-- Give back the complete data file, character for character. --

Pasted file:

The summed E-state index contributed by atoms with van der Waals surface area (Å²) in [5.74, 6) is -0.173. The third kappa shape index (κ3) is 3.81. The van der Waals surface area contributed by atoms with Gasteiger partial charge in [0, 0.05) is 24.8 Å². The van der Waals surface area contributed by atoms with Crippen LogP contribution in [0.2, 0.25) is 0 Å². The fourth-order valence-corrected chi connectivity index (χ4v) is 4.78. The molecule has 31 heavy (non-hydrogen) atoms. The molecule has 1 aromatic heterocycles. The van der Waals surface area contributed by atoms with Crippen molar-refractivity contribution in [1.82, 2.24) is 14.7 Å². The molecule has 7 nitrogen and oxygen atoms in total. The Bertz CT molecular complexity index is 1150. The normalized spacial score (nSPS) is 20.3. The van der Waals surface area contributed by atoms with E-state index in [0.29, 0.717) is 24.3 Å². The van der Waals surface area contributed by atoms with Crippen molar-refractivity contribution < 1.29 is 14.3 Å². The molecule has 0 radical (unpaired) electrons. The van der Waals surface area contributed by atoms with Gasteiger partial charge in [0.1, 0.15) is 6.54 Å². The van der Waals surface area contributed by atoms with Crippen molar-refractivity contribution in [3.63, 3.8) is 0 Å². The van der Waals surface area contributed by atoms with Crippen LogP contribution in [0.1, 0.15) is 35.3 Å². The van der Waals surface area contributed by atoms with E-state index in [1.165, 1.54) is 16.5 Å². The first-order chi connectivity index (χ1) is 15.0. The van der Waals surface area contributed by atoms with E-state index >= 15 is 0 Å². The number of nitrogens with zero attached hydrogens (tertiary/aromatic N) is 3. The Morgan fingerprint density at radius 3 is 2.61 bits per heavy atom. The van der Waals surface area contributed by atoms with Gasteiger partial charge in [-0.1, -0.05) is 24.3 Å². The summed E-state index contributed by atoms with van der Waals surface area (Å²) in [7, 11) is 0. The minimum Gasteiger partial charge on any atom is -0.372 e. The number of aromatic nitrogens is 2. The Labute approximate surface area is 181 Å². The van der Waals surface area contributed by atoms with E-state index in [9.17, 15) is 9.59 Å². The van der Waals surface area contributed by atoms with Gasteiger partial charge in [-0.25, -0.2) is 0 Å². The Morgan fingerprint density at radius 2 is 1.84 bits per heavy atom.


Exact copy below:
The summed E-state index contributed by atoms with van der Waals surface area (Å²) in [5.74, 6) is -0.173. The third kappa shape index (κ3) is 3.81. The van der Waals surface area contributed by atoms with Gasteiger partial charge in [0, 0.05) is 24.8 Å². The van der Waals surface area contributed by atoms with Crippen LogP contribution in [0.2, 0.25) is 0 Å². The fourth-order valence-corrected chi connectivity index (χ4v) is 4.78. The molecule has 31 heavy (non-hydrogen) atoms. The molecule has 1 aromatic heterocycles. The van der Waals surface area contributed by atoms with Crippen molar-refractivity contribution in [1.82, 2.24) is 14.7 Å². The molecule has 7 nitrogen and oxygen atoms in total. The Bertz CT molecular complexity index is 1150. The normalized spacial score (nSPS) is 20.3. The van der Waals surface area contributed by atoms with E-state index in [0.29, 0.717) is 24.3 Å². The van der Waals surface area contributed by atoms with Crippen molar-refractivity contribution < 1.29 is 14.3 Å². The molecule has 0 radical (unpaired) electrons. The van der Waals surface area contributed by atoms with Gasteiger partial charge in [0.1, 0.15) is 6.54 Å². The van der Waals surface area contributed by atoms with Crippen molar-refractivity contribution in [3.63, 3.8) is 0 Å². The van der Waals surface area contributed by atoms with Crippen LogP contribution in [0.1, 0.15) is 35.3 Å². The van der Waals surface area contributed by atoms with E-state index in [1.165, 1.54) is 16.5 Å². The first-order chi connectivity index (χ1) is 15.0. The van der Waals surface area contributed by atoms with E-state index >= 15 is 0 Å². The number of nitrogens with zero attached hydrogens (tertiary/aromatic N) is 3. The Morgan fingerprint density at radius 3 is 2.61 bits per heavy atom. The van der Waals surface area contributed by atoms with Gasteiger partial charge in [-0.1, -0.05) is 24.3 Å². The summed E-state index contributed by atoms with van der Waals surface area (Å²) in [7, 11) is 0. The minimum Gasteiger partial charge on any atom is -0.372 e. The number of aromatic nitrogens is 2. The Labute approximate surface area is 181 Å². The van der Waals surface area contributed by atoms with E-state index in [9.17, 15) is 9.59 Å². The van der Waals surface area contributed by atoms with Gasteiger partial charge in [-0.25, -0.2) is 0 Å². The Morgan fingerprint density at radius 2 is 1.84 bits per heavy atom.